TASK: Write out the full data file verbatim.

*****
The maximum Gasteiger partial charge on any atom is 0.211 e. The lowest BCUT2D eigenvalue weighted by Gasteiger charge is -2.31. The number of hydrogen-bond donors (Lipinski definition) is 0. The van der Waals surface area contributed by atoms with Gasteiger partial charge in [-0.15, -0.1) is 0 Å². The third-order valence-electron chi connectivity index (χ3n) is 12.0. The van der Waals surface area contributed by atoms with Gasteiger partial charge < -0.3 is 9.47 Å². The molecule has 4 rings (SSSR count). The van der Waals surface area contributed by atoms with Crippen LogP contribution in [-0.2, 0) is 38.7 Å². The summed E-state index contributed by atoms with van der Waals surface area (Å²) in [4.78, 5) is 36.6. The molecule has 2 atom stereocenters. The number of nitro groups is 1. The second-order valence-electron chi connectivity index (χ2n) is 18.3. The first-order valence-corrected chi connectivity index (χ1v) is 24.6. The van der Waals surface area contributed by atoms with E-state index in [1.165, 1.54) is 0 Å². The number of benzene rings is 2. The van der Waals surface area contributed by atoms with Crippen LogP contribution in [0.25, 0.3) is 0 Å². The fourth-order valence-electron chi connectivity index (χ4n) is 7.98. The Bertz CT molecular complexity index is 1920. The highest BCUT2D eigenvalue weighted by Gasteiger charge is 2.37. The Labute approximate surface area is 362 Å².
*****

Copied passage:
The maximum Gasteiger partial charge on any atom is 0.211 e. The lowest BCUT2D eigenvalue weighted by Gasteiger charge is -2.31. The number of hydrogen-bond donors (Lipinski definition) is 0. The van der Waals surface area contributed by atoms with Gasteiger partial charge in [-0.15, -0.1) is 0 Å². The third-order valence-electron chi connectivity index (χ3n) is 12.0. The van der Waals surface area contributed by atoms with Gasteiger partial charge < -0.3 is 9.47 Å². The molecule has 4 rings (SSSR count). The van der Waals surface area contributed by atoms with Crippen LogP contribution in [-0.2, 0) is 38.7 Å². The summed E-state index contributed by atoms with van der Waals surface area (Å²) in [4.78, 5) is 36.6. The molecule has 2 atom stereocenters. The number of nitro groups is 1. The second-order valence-electron chi connectivity index (χ2n) is 18.3. The first-order valence-corrected chi connectivity index (χ1v) is 24.6. The van der Waals surface area contributed by atoms with E-state index in [1.165, 1.54) is 0 Å². The number of benzene rings is 2. The van der Waals surface area contributed by atoms with Crippen LogP contribution in [0.25, 0.3) is 0 Å². The fourth-order valence-electron chi connectivity index (χ4n) is 7.98. The Bertz CT molecular complexity index is 1920. The highest BCUT2D eigenvalue weighted by Gasteiger charge is 2.37. The Labute approximate surface area is 362 Å².